“An apple.” He picked it up with some difficulty. “How appropriate.”
“I thought you might be hungry.”
“I am.” Jace took a bite of the apple; juice ran down his hands and sizzled in the blue flames that cuffed his wrists. “Did you text Clary?”
“No. Isabelle won’t let me into her room. She just throws things against the door and screams. She said if I came in she’d jump out the window. She’d do it too.”
“I get the feeling,” Alec said, and smiled, “she hasn’t forgiven me for betraying you, as she sees it.”
“Good girl,” said Jace with appreciation.
“I didn’t betray you, idiot.”
“It’s the thought that counts.”
“Good, because I brought you something else, too. I don’t know if it’ll work, but it’s worth a try.” He slid something small and metallic through the wall. It was a silvery disk about the size of a quarter. Jace set the apple aside and picked the disk up curiously. “What’s this?”
“I got it off the desk in the library. I’ve seen my parents use it before to take off restraints. I think it’s an Unlocking rune. It’s worth trying—”
He broke off as Jace touched the disk to his wrists, holding it awkwardly between two fingers. The moment it touched the line of blue flame, the cuff flickered and vanished.
“Thanks.” Jace rubbed his wrists, each one braceleted with a line of chafed, bleeding skin. He was starting to be able to feel his fingertips again. “It’s not a file hidden in a birthday cake, but it’ll keep my hands from falling off.”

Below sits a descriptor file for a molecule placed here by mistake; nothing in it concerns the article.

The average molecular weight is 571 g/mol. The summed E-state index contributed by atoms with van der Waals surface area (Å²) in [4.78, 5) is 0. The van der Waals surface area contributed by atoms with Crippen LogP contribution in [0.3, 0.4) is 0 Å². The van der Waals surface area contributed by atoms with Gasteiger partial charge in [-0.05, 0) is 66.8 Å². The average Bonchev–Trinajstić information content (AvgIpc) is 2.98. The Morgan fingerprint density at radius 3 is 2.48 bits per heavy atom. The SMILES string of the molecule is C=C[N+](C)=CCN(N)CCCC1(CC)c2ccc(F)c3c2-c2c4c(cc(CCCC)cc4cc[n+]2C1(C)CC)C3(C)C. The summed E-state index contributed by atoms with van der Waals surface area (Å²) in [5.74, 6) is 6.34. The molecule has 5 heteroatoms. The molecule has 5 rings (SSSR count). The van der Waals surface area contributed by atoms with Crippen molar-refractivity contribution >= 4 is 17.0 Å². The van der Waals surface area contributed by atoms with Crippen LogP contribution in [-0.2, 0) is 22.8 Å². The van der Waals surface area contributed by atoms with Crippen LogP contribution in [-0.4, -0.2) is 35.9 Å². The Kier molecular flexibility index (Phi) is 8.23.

Alec looked at him. The wavering lines of the rain-curtain made his face look elongated, worried—or maybe he was worried. “You know, something occurred to me when I was talking to Isabelle earlier. I told her she couldn’t jump out the window—and not to try or she’d get herself killed.”
Jace nodded. “Sound big-brotherly advice.”
“But then I started wondering if that was true in your case—I mean, I’ve seen you do things that were practically flying. I’ve seen you fall three stories and land like a cat, jump from the ground to a roof—”
“Hearing my achievements recited is certainly gratifying, but I’m not sure what your point is, Alec.”
“My point is that there are four walls to this prison, not five.”
Jace stared at him. “So Hodge wasn’t lying when he said we’d actually use geometry in our daily lives. You’re right, Alec. There are four walls to this cage. Now if the Inquisitor had gone with two, I might—”
“JACE,” Alec said, losing patience. “I mean, there’s no top to the cage. Nothing between you and the ceiling.”
Jace craned his head back. The rafters seemed to sway dizzily high above him, lost in shadow. “You’re crazy.”